The G20 Leaders’ Summit in Bali this week took place amid deepening economic, hunger and climate crises. The outcome was underwhelming, considering the scale of the global converging crises on food insecurity, climate change and economic turmoil that is impacting millions in low-income countries.
Amy Dodd, Policy Director for Development Economics at The ONE Campaign, said:
“Yet again the G20 promised much but failed to deliver real action for the millions of people affected most by hunger, poverty, economic shocks,and climate threats.
“Ultimately, leaders got together in Bali to agree on what they already agreed to last year. Instead of announcing new action they repeated existing commitments, whilst measures that would help the countries worst affected seem like an afterthought.“
There was no real progress on fixing the debt crisis despite noting the deteriorating debt situation with 60% of low income countries and 25% of emerging economies already facing debt challenges. And leaders are still short of their commitment to rechannel $100 billion in SDRs for response and recovery efforts.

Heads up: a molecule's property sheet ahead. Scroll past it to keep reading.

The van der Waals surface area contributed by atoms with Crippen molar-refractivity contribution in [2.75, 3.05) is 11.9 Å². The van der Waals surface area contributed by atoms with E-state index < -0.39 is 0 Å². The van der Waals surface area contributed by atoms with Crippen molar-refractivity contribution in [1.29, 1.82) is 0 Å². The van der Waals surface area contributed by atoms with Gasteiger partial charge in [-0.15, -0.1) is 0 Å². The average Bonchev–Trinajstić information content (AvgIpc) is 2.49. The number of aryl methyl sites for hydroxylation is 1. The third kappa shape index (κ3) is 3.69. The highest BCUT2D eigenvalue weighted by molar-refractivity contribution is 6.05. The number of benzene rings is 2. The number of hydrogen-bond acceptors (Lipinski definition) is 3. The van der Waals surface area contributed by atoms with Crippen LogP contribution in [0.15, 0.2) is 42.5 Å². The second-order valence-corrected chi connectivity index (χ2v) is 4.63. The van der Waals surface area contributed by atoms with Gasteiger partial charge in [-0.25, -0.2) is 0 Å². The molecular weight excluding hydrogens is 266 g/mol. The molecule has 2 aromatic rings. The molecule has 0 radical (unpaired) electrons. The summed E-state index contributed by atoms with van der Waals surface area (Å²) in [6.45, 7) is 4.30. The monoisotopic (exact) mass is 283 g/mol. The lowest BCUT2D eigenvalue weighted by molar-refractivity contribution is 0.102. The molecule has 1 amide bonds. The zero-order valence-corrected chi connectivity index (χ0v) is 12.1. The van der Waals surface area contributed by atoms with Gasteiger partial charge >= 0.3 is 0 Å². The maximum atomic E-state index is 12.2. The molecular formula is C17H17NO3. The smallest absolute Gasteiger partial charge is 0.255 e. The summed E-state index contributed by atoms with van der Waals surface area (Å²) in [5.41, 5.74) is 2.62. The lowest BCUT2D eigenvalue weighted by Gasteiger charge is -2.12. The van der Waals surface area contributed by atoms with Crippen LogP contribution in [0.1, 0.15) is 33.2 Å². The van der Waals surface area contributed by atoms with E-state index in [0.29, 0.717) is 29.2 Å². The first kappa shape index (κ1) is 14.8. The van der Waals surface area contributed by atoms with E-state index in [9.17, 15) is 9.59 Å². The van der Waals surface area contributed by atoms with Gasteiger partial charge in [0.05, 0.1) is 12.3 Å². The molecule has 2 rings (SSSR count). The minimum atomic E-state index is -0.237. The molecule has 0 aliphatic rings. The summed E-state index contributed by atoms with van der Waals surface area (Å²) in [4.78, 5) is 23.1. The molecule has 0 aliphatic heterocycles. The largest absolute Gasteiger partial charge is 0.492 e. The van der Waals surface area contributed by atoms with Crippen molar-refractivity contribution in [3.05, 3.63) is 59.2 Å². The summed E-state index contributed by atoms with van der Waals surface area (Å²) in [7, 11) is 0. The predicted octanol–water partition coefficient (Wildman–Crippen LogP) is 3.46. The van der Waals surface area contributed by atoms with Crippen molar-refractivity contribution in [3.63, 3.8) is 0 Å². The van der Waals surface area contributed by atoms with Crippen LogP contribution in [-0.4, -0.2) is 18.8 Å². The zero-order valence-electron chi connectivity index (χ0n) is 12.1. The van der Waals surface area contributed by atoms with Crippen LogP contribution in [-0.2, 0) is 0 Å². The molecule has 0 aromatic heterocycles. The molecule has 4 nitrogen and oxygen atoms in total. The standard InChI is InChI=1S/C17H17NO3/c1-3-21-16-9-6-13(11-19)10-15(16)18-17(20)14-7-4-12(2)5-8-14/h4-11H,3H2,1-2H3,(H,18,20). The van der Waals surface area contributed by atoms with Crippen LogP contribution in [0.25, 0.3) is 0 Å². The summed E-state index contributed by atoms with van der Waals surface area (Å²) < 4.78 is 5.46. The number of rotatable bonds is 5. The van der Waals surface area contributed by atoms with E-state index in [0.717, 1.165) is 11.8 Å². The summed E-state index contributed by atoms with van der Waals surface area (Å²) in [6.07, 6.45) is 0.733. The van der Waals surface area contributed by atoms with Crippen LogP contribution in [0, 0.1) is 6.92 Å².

Despite the areas where the G20 failed to deliver, there were some advances on key areas, such as reforming global financial institutions, like the World Bank, which could unlock up to a trillion dollars in new lending but the language lacks urgency, a timeline for implementation and inclusion of the countries who will pay for that lending. There were also signals of new and more ambitious climate finance targets and increased funding for adaptation, albeit in the shadow of missed climate financing promises.
Dodd continued: “The sunny patches in what is overall a pretty bleak picture should be welcomed. The progress made on Multilateral Development Banks in particular could unleash significant new resources. But these were very slow to come about and still don’t go as far as the situation requires – it’s like cheering for coming in second to last.
“The G20 must accelerate how it includes voices from the global south, ensuring they have a seat at the table, and address the fact that new steps are needed to untangle this knot of crises that is impeding global growth.”
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